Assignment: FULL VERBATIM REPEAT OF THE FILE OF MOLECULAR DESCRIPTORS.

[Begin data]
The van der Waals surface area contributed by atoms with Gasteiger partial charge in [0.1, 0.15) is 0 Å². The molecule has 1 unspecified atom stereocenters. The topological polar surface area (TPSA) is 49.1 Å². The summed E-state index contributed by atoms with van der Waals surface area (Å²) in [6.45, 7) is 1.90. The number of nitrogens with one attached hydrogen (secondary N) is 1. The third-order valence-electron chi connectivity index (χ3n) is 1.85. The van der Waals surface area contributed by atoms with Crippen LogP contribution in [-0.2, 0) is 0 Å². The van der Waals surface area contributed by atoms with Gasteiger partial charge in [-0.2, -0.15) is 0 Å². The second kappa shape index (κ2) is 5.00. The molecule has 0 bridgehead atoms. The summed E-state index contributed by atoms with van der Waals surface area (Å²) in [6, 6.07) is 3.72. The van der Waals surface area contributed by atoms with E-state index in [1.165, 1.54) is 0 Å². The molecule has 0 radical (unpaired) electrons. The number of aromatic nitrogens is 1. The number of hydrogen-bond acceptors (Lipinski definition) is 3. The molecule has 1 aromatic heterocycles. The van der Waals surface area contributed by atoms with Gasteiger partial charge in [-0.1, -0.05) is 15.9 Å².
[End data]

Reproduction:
The van der Waals surface area contributed by atoms with Gasteiger partial charge in [0.1, 0.15) is 0 Å². The molecule has 1 unspecified atom stereocenters. The topological polar surface area (TPSA) is 49.1 Å². The summed E-state index contributed by atoms with van der Waals surface area (Å²) in [6.45, 7) is 1.90. The number of nitrogens with one attached hydrogen (secondary N) is 1. The third-order valence-electron chi connectivity index (χ3n) is 1.85. The van der Waals surface area contributed by atoms with Crippen LogP contribution in [-0.2, 0) is 0 Å². The van der Waals surface area contributed by atoms with Gasteiger partial charge in [-0.2, -0.15) is 0 Å². The second kappa shape index (κ2) is 5.00. The molecule has 0 bridgehead atoms. The summed E-state index contributed by atoms with van der Waals surface area (Å²) in [6, 6.07) is 3.72. The van der Waals surface area contributed by atoms with E-state index in [1.165, 1.54) is 0 Å². The molecule has 0 radical (unpaired) electrons. The number of aromatic nitrogens is 1. The number of hydrogen-bond acceptors (Lipinski definition) is 3. The molecule has 1 aromatic heterocycles. The van der Waals surface area contributed by atoms with Gasteiger partial charge in [-0.1, -0.05) is 15.9 Å².